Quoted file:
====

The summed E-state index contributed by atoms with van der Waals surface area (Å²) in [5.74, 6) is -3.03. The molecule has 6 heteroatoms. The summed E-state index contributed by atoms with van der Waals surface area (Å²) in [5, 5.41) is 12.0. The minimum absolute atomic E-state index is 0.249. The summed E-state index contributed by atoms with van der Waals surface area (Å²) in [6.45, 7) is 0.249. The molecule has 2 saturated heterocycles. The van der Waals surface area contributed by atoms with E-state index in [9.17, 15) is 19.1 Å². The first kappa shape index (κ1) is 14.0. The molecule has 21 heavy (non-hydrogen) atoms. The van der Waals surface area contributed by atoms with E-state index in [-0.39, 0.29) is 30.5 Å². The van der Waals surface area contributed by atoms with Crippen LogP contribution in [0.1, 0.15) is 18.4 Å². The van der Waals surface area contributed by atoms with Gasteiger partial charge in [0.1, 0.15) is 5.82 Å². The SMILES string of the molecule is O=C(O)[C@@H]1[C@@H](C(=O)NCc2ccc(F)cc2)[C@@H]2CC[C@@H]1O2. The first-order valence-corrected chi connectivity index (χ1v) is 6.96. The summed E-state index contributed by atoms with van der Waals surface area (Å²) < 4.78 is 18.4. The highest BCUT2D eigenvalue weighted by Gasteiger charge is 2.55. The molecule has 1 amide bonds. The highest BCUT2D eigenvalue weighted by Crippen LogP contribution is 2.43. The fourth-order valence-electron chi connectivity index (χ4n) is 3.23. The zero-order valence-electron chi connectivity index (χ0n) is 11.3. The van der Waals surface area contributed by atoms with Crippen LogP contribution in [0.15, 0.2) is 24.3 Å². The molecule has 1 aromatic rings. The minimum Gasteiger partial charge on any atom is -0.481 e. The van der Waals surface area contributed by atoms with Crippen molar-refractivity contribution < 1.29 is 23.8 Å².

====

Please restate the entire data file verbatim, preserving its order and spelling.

The summed E-state index contributed by atoms with van der Waals surface area (Å²) in [5.74, 6) is -3.03. The molecule has 6 heteroatoms. The summed E-state index contributed by atoms with van der Waals surface area (Å²) in [5, 5.41) is 12.0. The minimum absolute atomic E-state index is 0.249. The summed E-state index contributed by atoms with van der Waals surface area (Å²) in [6.45, 7) is 0.249. The molecule has 2 saturated heterocycles. The van der Waals surface area contributed by atoms with E-state index in [9.17, 15) is 19.1 Å². The first kappa shape index (κ1) is 14.0. The molecule has 21 heavy (non-hydrogen) atoms. The van der Waals surface area contributed by atoms with E-state index in [-0.39, 0.29) is 30.5 Å². The van der Waals surface area contributed by atoms with Crippen LogP contribution in [0.1, 0.15) is 18.4 Å². The van der Waals surface area contributed by atoms with Gasteiger partial charge in [0.1, 0.15) is 5.82 Å². The SMILES string of the molecule is O=C(O)[C@@H]1[C@@H](C(=O)NCc2ccc(F)cc2)[C@@H]2CC[C@@H]1O2. The first-order valence-corrected chi connectivity index (χ1v) is 6.96. The summed E-state index contributed by atoms with van der Waals surface area (Å²) < 4.78 is 18.4. The highest BCUT2D eigenvalue weighted by Gasteiger charge is 2.55. The molecule has 1 amide bonds. The highest BCUT2D eigenvalue weighted by Crippen LogP contribution is 2.43. The fourth-order valence-electron chi connectivity index (χ4n) is 3.23. The zero-order valence-electron chi connectivity index (χ0n) is 11.3. The van der Waals surface area contributed by atoms with Crippen LogP contribution in [0.15, 0.2) is 24.3 Å². The molecule has 1 aromatic rings. The minimum Gasteiger partial charge on any atom is -0.481 e. The van der Waals surface area contributed by atoms with Crippen molar-refractivity contribution < 1.29 is 23.8 Å².